Le Vivier and l’Orchestre de l’Agora joined forces last night to fulfill one of their primary missions: to promote and present contemporary music in all its forms. The program offered, which included a number of commissions by the Orchestre de l’Agora, demonstrated the wide range of possibilities in contemporary composition. Indeed, the three works presented, each featuring a different soloist, all used a distinct musical language. A highly successful evening, full of nuance and energy!
The first part featured percussionist David Therrien Brongo, premiering composer Nicolas Gilbert’s percussion concerto Jeux de pouvoir. The work takes the form of several small tableaux, with the percussion soloist moving around the foreground of the hall. David Therrien Brongo demonstrates great virtuosity in a complex score, and the accompanying orchestra is precise, leaving plenty of room for the soloist. The concerto has a great deal of humour, which all the performers convey with brio: conductor Nicolas Ellis is asked to leave the podium for a few bars to play the triangle, and then a few famous excerpts from orchestral works (including Ravel’s Bolero) follow in quick succession towards the end of the work. The Orchestre de l’Agora’s performance of this work strikes the perfect balance between virtuosity, humour and musical enjoyment.
The second work is a complete change of register. We leave the overflowing energy and enter the dark world of Émile Nelligan’s poetry. What remains, however, is the virtuosity. Le récital des anges, a cycle for voice composed by Ian Cusson, is performed by soprano Elisabeth St-Gelais. This cycle, originally for piano and voice, but orchestrated by Cusson for the Orchestre de l’Agora, is composed of six poems selected by Cusson to tell a dark story, whose common thread is regret. The work is troubling, and so is St-Gelais’ perfect interpretation of it. You can feel the hall holding its breath. The balance between soloist and orchestra is excellent, the instruments perfectly illustrating the regret and doubts tugging at the protagonist. The stage presence of Elisabeth St-Gelais is convincing, transporting us into the world of the Quebec poet.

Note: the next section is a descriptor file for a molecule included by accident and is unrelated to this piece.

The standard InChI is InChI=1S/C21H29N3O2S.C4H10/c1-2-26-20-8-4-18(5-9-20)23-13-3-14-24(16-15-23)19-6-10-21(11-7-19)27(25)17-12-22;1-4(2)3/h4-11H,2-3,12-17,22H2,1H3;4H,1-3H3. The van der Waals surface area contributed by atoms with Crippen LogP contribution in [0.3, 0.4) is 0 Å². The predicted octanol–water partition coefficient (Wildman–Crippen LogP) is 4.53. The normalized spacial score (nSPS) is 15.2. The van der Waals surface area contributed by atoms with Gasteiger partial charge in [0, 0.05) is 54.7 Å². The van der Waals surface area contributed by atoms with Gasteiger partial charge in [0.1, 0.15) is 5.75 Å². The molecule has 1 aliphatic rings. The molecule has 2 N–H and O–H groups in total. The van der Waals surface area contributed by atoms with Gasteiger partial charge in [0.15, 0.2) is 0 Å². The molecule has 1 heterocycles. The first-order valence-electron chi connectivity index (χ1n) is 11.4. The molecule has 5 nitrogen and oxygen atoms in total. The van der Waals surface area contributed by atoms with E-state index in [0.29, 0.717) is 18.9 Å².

The last work on the program, once again, offers a striking contrast to the previous one. Wlat Marhulets’ Concerto for klezmer clarinet offers everything you’d expect from a work for klezmer clarinet, and more! Soloist Victor Alibert demonstrates impeccable mastery of his instrument. The score calls for frequent use of the high register most of the time, which Alibert does with ease and flexibility. Klezmer music is known for being rhythmic and celebratory, and that’s exactly what the audience was treated to in this final piece. The orchestra still had energy to spare and gave their all for this final work. Klezmer music is unmistakable, but this concerto also goes elsewhere, borrowing heavily from the purely orchestral tradition, and at times recalling the musical language of the great jazz orchestras, with its extensive use of drums and electric bass lines.
This concert demonstrated the great variety that exists in today’s repertoire. Although the works presented used a fairly conventional musical language, there was no denying that they were rooted in the 21st century. This celebration of creativity achieved its goal, thanks to the musical rigour of Nicolas Ellis and the Orchestre de l’Agora, as well as to the high-calibre soloists.